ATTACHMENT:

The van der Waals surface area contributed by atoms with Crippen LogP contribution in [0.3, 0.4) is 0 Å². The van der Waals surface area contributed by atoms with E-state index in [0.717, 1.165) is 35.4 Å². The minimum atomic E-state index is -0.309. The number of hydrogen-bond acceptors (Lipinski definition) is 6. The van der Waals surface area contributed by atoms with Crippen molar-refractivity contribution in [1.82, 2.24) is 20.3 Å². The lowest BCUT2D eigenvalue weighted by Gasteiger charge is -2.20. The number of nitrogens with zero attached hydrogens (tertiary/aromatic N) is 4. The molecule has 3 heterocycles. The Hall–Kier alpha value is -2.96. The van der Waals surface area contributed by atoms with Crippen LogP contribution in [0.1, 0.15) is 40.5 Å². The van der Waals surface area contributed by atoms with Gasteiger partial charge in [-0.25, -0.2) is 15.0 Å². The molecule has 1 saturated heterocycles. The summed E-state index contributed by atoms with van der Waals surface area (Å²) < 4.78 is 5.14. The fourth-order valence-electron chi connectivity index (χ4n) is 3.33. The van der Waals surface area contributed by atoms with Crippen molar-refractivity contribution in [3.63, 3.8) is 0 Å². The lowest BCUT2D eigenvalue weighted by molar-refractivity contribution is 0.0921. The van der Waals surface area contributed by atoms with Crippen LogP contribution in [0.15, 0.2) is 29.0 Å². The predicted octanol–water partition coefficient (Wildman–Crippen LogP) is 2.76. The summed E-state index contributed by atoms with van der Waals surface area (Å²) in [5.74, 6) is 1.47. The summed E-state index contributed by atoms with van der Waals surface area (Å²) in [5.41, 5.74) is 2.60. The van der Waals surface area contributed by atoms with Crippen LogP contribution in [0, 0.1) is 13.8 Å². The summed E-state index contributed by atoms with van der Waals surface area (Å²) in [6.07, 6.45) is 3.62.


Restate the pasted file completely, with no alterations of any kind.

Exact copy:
The van der Waals surface area contributed by atoms with Crippen LogP contribution in [0.3, 0.4) is 0 Å². The van der Waals surface area contributed by atoms with E-state index in [0.717, 1.165) is 35.4 Å². The minimum atomic E-state index is -0.309. The number of hydrogen-bond acceptors (Lipinski definition) is 6. The van der Waals surface area contributed by atoms with Crippen molar-refractivity contribution in [1.82, 2.24) is 20.3 Å². The lowest BCUT2D eigenvalue weighted by Gasteiger charge is -2.20. The number of nitrogens with zero attached hydrogens (tertiary/aromatic N) is 4. The molecule has 3 heterocycles. The Hall–Kier alpha value is -2.96. The van der Waals surface area contributed by atoms with Crippen LogP contribution in [0.1, 0.15) is 40.5 Å². The van der Waals surface area contributed by atoms with Gasteiger partial charge in [-0.25, -0.2) is 15.0 Å². The molecule has 1 saturated heterocycles. The summed E-state index contributed by atoms with van der Waals surface area (Å²) < 4.78 is 5.14. The fourth-order valence-electron chi connectivity index (χ4n) is 3.33. The van der Waals surface area contributed by atoms with Crippen molar-refractivity contribution in [3.63, 3.8) is 0 Å². The lowest BCUT2D eigenvalue weighted by molar-refractivity contribution is 0.0921. The van der Waals surface area contributed by atoms with Crippen LogP contribution in [0.15, 0.2) is 29.0 Å². The predicted octanol–water partition coefficient (Wildman–Crippen LogP) is 2.76. The summed E-state index contributed by atoms with van der Waals surface area (Å²) in [5.74, 6) is 1.47. The summed E-state index contributed by atoms with van der Waals surface area (Å²) in [5.41, 5.74) is 2.60. The van der Waals surface area contributed by atoms with Crippen LogP contribution in [0, 0.1) is 13.8 Å². The summed E-state index contributed by atoms with van der Waals surface area (Å²) in [6.07, 6.45) is 3.62.